The Russian government has previously denied supporting the Taliban and only keeping in contact with the militants for the sake of peace talks. Two separate sets of Taliban told CNN in a video exclusive that their guns originally came from Russian government sources.
One splinter group of Taliban in western Afghanistan near Herat say they acquired their guns as spoils of war, after vanquishing a local Taliban rival group, who received the Russian arms via Moscow’s military ally Iran. “The Russians” sent arms to their rivals to fight extremist group Islamic State (ISIS) in Afghanistan but they had used them against other Taliban too, the Herat group's deputy leader Mullah Abdul Manan Niazi said.
Another Taliban group in Afghanistan’s say “the Russians” handed them small arms for free, across the Afghan border with Tajikistan - a former Soviet republic and current military ally of Russia.
Although the footage does appear to show at least one Kalashnikov rifle, there are few identifying marks on the guns that definitively ties them to any specific supplier, including the Russian government.
"The Russians have said that they maintain contact with the Taliban, we have lots of other reports from other people they are arming the Taliban,” Afghan government spokesman Sediq Sediqi said in light of the CNN report. “There is no smoke without fire. That's why our intelligence agencies are up to the job to find out what level of support that is to the Taliban."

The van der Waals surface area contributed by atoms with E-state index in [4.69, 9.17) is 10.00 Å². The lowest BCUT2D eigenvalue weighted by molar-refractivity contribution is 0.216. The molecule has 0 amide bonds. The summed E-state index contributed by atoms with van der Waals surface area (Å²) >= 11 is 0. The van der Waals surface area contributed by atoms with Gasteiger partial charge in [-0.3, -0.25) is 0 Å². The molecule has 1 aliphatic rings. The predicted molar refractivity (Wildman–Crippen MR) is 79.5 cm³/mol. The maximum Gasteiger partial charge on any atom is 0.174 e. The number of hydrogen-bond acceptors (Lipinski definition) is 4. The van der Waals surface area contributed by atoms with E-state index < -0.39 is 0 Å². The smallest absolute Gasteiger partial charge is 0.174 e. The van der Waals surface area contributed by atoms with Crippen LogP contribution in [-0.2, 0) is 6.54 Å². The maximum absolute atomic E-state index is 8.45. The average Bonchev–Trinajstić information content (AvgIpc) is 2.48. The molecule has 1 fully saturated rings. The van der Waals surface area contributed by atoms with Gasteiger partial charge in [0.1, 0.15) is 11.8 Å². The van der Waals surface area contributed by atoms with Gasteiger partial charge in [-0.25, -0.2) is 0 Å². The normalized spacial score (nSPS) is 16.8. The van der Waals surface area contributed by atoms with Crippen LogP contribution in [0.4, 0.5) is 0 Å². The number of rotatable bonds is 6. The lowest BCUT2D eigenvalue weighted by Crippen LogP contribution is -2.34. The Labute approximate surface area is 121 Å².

Another Afghan official, whose name CNN did not reveal, said they were sure Russia and the Taliban were engaged in trade.
U.S. General Joseph Votel, chief of US Central Command, told Congress in March that Russia sought influence in Afghanistan. "I think it is fair to assume they may be providing some sort of support [to the Taliban] in terms of weapons or other things that may be there," he said.
The Russian government is yet to comment on the allegations in the latest CNN footage but has previously denied resolutely that it is sending lethal aid to the Taliban.
"All these are attempts to explain one’s own failures and inability to stabilize the situation in Afghanistan,” the Kremlin’s special representative on Afghanistan Zamir Kabulov said in February when reports of Russian support for the Taliban first emerged. “There is no other reading of this.”
Moscow fought a protracted conflict with the Taliban’s predecessors in Afghanistan - the Mujahideen - during the 1980s, ending catastrophically for the Soviet Union and earning parallels with U.S. operations against guerilla fighters in Vietnam.
Author: Damien Sharkova